In 1898, Nehanda Charwe Nyakasikana, or Mbuya Nehanda as she was known, was a powerful spirit medium, and heroine of the First Chimurenga, the revolt against the British South Africa Company in Matabeleland. She led the uprising by Zimbabweans against colonizers and was hanged and decapitated. It’s believed her head was shipped more than 12,000 kilometers to England.
Nehanda Charwe Nyakasikana also known as Mbuya Nehanda was the spiritual leader of the Zezuru Shona people. She was a medium of Nehanda, a female Shona mhondoro, a very powerful and respected ancestral spirit.
As medium of the spirit Nehanda, Nyakasikana held great authority and was a powerful woman and staunchly committed to upholding traditional Shona culture.
During the arrival of the first European settlers, Nehanda Charwe Nyakasikana who occupied an important and influential position in the religious hierarchy in Mashonaland, is said to have welcomed them with a black cow. The spiritual leader, who had a huge influence over her people, managed to convince them not to be afraid of the whites. Through her, the British established a great relationship with the chiefs and people who traded with each other.
By the late 1880s, the British had established themselves in Zimbabwe, however, the relationships between the locals and the European settlers became strained when the settlers started imposing taxes on the Matabele and forcefully conscripting them for various labor projects.
Following the imposition of a “hut tax” and other tax assessments in 1894, both the Ndebele and Shona people revolted in June 1896, in what became known as the First Chimurenga or Second Matabele War.
The rebellion, in Mashonaland was encouraged by traditional religious leaders including Nyakasikana. Due to the cultural beliefs of the locals, the leading roles behind the rebellion were three spirit mediums including Nyakasikana.
Nyakasikana was the only woman among the spiritual and traditional leaders and was greatly supported by Sereku Kaguvi, who is described as her spirit husband.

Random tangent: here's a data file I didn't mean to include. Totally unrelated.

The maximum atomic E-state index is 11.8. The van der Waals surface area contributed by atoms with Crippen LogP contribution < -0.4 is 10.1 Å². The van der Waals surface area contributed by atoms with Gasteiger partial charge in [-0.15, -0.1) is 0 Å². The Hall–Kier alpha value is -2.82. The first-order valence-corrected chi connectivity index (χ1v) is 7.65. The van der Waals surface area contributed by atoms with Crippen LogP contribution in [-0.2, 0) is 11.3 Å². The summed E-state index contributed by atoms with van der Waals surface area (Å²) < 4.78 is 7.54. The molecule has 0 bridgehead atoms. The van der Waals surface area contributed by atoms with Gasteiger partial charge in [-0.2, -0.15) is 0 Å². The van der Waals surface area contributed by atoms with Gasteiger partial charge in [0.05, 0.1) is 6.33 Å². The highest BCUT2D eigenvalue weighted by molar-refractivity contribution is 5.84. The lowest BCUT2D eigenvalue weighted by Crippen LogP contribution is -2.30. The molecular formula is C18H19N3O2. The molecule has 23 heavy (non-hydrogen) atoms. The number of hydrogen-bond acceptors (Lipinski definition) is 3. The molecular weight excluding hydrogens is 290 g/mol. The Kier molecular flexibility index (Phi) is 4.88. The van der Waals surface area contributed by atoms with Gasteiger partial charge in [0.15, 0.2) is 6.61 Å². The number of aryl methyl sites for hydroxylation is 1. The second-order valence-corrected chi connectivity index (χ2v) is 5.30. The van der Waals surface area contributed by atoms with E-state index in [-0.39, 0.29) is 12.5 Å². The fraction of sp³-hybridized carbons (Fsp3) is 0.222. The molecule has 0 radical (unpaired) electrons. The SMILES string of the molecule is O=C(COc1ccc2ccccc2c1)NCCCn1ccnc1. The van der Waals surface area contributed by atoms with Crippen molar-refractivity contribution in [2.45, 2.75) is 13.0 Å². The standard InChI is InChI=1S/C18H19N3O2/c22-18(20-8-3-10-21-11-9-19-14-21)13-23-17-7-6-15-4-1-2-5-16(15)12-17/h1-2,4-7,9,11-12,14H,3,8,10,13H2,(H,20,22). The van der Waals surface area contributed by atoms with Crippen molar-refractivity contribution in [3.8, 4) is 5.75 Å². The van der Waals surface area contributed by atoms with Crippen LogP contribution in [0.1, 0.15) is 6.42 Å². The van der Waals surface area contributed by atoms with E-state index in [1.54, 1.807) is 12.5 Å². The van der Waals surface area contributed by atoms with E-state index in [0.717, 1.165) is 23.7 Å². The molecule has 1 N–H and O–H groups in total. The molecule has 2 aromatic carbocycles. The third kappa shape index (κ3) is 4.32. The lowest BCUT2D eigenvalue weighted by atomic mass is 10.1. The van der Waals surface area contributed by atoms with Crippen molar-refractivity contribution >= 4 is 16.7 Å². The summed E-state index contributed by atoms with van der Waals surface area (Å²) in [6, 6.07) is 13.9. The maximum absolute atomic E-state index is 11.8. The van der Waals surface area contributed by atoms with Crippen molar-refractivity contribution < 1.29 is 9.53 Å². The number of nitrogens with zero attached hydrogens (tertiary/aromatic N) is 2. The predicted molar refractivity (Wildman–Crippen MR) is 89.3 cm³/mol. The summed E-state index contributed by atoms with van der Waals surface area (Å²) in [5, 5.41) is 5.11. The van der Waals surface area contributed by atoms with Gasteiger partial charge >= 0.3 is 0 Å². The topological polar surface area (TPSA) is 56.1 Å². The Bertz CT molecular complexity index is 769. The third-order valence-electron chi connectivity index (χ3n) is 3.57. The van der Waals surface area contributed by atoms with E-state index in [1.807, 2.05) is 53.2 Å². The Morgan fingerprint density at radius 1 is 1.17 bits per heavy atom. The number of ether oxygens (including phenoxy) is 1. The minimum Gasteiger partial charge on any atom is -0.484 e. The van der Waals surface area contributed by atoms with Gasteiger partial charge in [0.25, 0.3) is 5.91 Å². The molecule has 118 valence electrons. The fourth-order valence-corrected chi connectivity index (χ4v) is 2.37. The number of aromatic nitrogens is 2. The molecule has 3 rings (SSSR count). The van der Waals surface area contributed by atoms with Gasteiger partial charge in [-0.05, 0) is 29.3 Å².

Due to Nyakasikana’s great influence in the war, the British ordered her arrest to silence her and to serve as a warning to other leaders.
At first the Shona and Ndebele experienced victories on the battlefield, but after running out of supplies, they were eventually defeated by the British.
Nehanda was able to escape arrest until 1897 when she allowed herself to be taken into captivity to avoid further bloodshed and deaths of her people. Her spirit husband Kaguvi was captured soon after. They were both charged with the murder of Native Commissioner Henry Hawkins Pollard who was allegedly killed at Nehanda’s command during the early days of the war in 1896. She was found guilty after eyewitnesses claimed that she had ordered an associate to chop Pollard’s head off.
Nehanda and Kaguvi were sentenced to death by hanging for the murder of Pollard and a police officer respectively.
At the hanging ceremony, unlike Kaguvi, Nyakasikana refused to convert to Christianity. Before she was hanged and decapitated, Nehanda Charwe announced to the British that her body would rise again to lead the second, and this time victorious, struggle against them.
Today, Mbuya Nehanda is celebrated as the grandmother of Zimbabwe and a heroine of the resistance, She has been commemorated by Zimbabweans through the building of statues in her name, street names, hospitals, songs, novels, and poems.
The legacy of the medium continued to be linked to the theme of resistance, particularly the guerrilla war that began in 1972.
Her head which was taken to Britain as a war trophy is believed to be resting in one of Britain’s famous museums. Efforts by Zimbabwean authorities to have the skull returned home have hit stumbling blocks.